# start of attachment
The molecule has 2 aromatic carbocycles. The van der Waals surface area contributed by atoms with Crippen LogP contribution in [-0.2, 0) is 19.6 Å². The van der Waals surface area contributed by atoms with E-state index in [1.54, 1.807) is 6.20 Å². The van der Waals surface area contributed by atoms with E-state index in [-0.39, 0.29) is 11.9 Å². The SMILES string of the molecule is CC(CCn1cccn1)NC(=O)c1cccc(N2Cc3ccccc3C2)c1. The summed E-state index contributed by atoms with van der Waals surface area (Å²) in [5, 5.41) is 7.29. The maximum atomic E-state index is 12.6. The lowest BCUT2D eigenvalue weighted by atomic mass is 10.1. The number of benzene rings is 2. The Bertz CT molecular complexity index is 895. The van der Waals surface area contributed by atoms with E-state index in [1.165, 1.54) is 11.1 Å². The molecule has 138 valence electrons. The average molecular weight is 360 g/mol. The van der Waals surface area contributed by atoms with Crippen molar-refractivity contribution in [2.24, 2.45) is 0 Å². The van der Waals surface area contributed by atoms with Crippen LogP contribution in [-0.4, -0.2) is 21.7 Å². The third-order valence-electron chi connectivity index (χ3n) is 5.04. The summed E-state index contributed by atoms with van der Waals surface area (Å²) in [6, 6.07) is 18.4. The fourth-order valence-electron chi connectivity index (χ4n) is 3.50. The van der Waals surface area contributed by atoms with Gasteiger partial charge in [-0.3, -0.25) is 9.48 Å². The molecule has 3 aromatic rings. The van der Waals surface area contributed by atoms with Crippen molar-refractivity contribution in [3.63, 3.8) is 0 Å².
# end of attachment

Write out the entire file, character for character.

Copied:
The molecule has 2 aromatic carbocycles. The van der Waals surface area contributed by atoms with Crippen LogP contribution in [-0.2, 0) is 19.6 Å². The van der Waals surface area contributed by atoms with E-state index in [1.54, 1.807) is 6.20 Å². The van der Waals surface area contributed by atoms with E-state index in [-0.39, 0.29) is 11.9 Å². The SMILES string of the molecule is CC(CCn1cccn1)NC(=O)c1cccc(N2Cc3ccccc3C2)c1. The summed E-state index contributed by atoms with van der Waals surface area (Å²) in [5, 5.41) is 7.29. The maximum atomic E-state index is 12.6. The lowest BCUT2D eigenvalue weighted by atomic mass is 10.1. The number of benzene rings is 2. The Bertz CT molecular complexity index is 895. The van der Waals surface area contributed by atoms with E-state index in [1.165, 1.54) is 11.1 Å². The molecule has 138 valence electrons. The average molecular weight is 360 g/mol. The van der Waals surface area contributed by atoms with Crippen molar-refractivity contribution in [2.24, 2.45) is 0 Å². The van der Waals surface area contributed by atoms with Crippen LogP contribution in [-0.4, -0.2) is 21.7 Å². The third-order valence-electron chi connectivity index (χ3n) is 5.04. The summed E-state index contributed by atoms with van der Waals surface area (Å²) in [6, 6.07) is 18.4. The fourth-order valence-electron chi connectivity index (χ4n) is 3.50. The van der Waals surface area contributed by atoms with Gasteiger partial charge in [-0.3, -0.25) is 9.48 Å². The molecule has 3 aromatic rings. The van der Waals surface area contributed by atoms with Crippen molar-refractivity contribution in [3.63, 3.8) is 0 Å².